• According to the Krause Publications e-newsletter, the economy is so bad that coin collectors are divesting themselves of relatively scarce items to make ends meet. Not the great rarities, of course — few ordinary collectors have those — but the "key" items around which someone typically builds a collection. While there's always the hope that it can be replaced when things get better, you have to realize the significance of people selling their "trophies of the hunt" — half the fun of collecting anything is the search for a scarce item and the pride of having a complete set of something. This is a better economic indicator than anything coming from the economists or government, and argues that the so-called "recovery" is an illusion.
• The American Catholic bishops have castigated Representative Paul Ryan's budget proposal for not having a provision that provides adequately for the poor. (The Washington Post, 04/18/12, A2.) While we agree that Mr. Ryan's proposal doesn't address either the needs of the poor or the nation as a whole, it's at least better than the current system — with or without any mandates that violate individual consciences. Not being raised is the possibility that there might be a proposal — such as Capital Homesteading — by means of which the poor can take care of themselves, capital ownership for all can be financed without government subsidy or redistribution, the tax base rebuilt, government spending brought within reasonable limits and the debt paid down.
• ACS Books ("American Chesterton Society Books"?) has published The Hound of Distributism, edited by Richard Aleman, president of the Society for Distributism. Hound appears to be available only in Amazon's "Kindle" at the notorious $9.99 price. According to the one posted review (as of 04/18/12), the book is a collection of essays that rehash old material to the point of redundancy, or (as the reviewer put it), "I was left with the feeling this is a book by Distributists, published by Distributists, sometimes focused on Distributists and, I suspect, for Distributists." If you have $10 you want to invest in reading something you can get for free from other sources by doing a little searching on the internet, you might want to buy The Hound of Distributism, but be warned. Judging from our past experience with a number of the authors whose approach to the natural law is somewhat flexible, their thought is not completely consistent with the Just Third Way. We're just letting you know, however. You can form your own opinion.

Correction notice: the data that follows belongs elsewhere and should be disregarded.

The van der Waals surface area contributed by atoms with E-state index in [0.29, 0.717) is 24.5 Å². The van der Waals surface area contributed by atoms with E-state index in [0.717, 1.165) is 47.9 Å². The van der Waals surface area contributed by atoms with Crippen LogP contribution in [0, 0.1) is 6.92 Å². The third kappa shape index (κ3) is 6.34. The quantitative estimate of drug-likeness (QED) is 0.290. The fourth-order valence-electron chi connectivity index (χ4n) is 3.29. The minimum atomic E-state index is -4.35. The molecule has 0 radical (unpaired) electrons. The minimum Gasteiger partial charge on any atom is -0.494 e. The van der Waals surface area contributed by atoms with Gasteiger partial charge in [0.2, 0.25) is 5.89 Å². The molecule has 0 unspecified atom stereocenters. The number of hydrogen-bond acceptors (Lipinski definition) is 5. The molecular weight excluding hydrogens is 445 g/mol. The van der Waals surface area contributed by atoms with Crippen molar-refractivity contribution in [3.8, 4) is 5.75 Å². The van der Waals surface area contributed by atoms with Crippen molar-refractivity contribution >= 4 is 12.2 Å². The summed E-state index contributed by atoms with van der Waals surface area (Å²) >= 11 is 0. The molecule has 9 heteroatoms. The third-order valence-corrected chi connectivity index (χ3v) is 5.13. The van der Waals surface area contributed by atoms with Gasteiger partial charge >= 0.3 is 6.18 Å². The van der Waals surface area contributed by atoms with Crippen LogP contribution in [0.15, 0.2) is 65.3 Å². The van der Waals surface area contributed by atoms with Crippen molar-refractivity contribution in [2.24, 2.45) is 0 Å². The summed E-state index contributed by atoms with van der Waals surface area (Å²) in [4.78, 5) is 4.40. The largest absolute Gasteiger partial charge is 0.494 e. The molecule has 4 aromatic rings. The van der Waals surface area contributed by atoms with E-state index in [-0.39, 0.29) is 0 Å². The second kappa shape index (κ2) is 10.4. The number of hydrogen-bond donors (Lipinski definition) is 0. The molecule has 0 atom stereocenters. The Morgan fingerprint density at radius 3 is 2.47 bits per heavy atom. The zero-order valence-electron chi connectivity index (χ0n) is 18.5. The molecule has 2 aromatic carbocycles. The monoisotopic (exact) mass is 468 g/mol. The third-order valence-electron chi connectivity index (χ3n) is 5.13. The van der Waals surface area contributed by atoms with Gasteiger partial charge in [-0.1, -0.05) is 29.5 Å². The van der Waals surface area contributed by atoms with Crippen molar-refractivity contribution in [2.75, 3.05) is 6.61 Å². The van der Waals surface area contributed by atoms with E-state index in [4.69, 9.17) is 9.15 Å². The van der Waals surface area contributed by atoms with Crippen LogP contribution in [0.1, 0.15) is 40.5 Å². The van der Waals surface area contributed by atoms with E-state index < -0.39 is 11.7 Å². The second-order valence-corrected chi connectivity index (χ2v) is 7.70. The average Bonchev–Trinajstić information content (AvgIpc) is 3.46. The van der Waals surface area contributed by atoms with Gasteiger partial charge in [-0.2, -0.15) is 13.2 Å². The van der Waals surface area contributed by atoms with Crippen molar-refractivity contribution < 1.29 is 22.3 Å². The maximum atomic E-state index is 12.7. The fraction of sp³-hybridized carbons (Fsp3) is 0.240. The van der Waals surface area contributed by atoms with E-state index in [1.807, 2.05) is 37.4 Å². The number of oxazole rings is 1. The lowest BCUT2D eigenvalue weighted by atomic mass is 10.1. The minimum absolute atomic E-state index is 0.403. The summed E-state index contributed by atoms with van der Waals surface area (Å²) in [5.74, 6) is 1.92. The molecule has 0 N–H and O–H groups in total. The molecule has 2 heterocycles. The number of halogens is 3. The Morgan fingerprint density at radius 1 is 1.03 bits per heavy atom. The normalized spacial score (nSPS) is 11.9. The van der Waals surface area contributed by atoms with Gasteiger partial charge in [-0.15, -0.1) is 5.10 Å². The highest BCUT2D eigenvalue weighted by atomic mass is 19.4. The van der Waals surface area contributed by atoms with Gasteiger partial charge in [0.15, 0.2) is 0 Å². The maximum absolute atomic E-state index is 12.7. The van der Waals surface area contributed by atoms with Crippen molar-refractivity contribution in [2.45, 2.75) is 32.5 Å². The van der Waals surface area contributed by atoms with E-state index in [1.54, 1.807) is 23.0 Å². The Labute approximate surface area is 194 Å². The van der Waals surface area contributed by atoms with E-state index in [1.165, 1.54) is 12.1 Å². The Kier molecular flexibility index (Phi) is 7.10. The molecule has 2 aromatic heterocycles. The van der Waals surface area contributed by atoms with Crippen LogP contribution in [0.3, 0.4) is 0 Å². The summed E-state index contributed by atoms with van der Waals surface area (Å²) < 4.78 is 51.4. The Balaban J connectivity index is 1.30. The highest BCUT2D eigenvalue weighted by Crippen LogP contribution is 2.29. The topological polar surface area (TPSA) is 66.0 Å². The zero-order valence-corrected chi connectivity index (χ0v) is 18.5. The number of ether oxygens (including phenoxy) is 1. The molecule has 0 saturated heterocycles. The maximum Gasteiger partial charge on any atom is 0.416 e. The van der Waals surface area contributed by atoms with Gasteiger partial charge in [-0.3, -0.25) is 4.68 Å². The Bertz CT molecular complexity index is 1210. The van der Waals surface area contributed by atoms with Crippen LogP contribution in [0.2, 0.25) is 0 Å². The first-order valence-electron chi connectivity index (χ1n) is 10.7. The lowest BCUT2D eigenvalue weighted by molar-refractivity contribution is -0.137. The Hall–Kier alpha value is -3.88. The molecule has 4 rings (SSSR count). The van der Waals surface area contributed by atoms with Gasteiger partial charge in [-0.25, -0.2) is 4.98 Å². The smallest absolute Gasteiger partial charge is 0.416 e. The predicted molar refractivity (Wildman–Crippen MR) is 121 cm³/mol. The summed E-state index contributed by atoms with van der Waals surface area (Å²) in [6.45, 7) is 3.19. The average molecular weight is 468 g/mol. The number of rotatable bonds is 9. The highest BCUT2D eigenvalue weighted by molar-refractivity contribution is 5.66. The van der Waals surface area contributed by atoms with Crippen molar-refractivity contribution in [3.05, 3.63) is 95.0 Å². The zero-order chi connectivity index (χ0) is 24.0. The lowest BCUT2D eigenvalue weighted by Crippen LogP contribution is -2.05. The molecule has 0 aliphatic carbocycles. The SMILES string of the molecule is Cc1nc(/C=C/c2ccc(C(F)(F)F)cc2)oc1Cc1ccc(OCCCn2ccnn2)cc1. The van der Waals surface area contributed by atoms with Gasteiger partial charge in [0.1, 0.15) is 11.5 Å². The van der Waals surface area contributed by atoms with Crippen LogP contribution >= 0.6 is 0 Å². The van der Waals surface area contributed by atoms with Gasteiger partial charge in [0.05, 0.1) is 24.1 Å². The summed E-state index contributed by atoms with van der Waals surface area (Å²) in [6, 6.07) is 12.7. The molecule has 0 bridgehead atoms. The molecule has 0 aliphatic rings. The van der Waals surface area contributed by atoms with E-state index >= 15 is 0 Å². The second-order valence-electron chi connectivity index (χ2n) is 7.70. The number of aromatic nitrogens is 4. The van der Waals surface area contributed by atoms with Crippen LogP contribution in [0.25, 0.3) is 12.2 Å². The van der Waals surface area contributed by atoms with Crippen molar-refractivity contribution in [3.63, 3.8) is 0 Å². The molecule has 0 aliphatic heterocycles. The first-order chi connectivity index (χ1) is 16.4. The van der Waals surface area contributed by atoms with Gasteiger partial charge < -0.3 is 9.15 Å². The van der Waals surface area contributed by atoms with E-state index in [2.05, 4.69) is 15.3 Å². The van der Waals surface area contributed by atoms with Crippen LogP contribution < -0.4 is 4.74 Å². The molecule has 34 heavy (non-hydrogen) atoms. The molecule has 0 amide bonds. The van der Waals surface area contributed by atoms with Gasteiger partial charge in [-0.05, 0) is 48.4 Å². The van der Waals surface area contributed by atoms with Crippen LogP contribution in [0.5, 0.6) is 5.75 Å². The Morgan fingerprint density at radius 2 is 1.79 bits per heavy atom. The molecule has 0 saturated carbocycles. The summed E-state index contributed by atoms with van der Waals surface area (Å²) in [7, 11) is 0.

• As of this morning, we have had visitors from 63 different countries and 50 states and provinces in the United States and Canada to this blog over the past two months. Most visitors are from the United States, Canada, the UK, India, and Pakistan. People in the Netherlands Antilles, France, the United States, the United Kingdom, and Indonesia spent the most average time on the blog. The most popular postings this past week were "Thomas Hobbes on Private Property," "Guide to Capital Homesteading," "Aristotle on Private Property," "Why Did Nixon Take the Dollar Off the Gold Standard?" and "The Situation in Greece."
Those are the happenings for this week, at least that we know about. If you have an accomplishment that you think should be listed, send us a note about it at mgreaney [at] cesj [dot] org, and we'll see that it gets into the next "issue." If you have a short (250-400 word) comment on a specific posting, please enter your comments in the blog — do not send them to us to post for you. All comments are moderated anyway, so we'll see it before it goes up.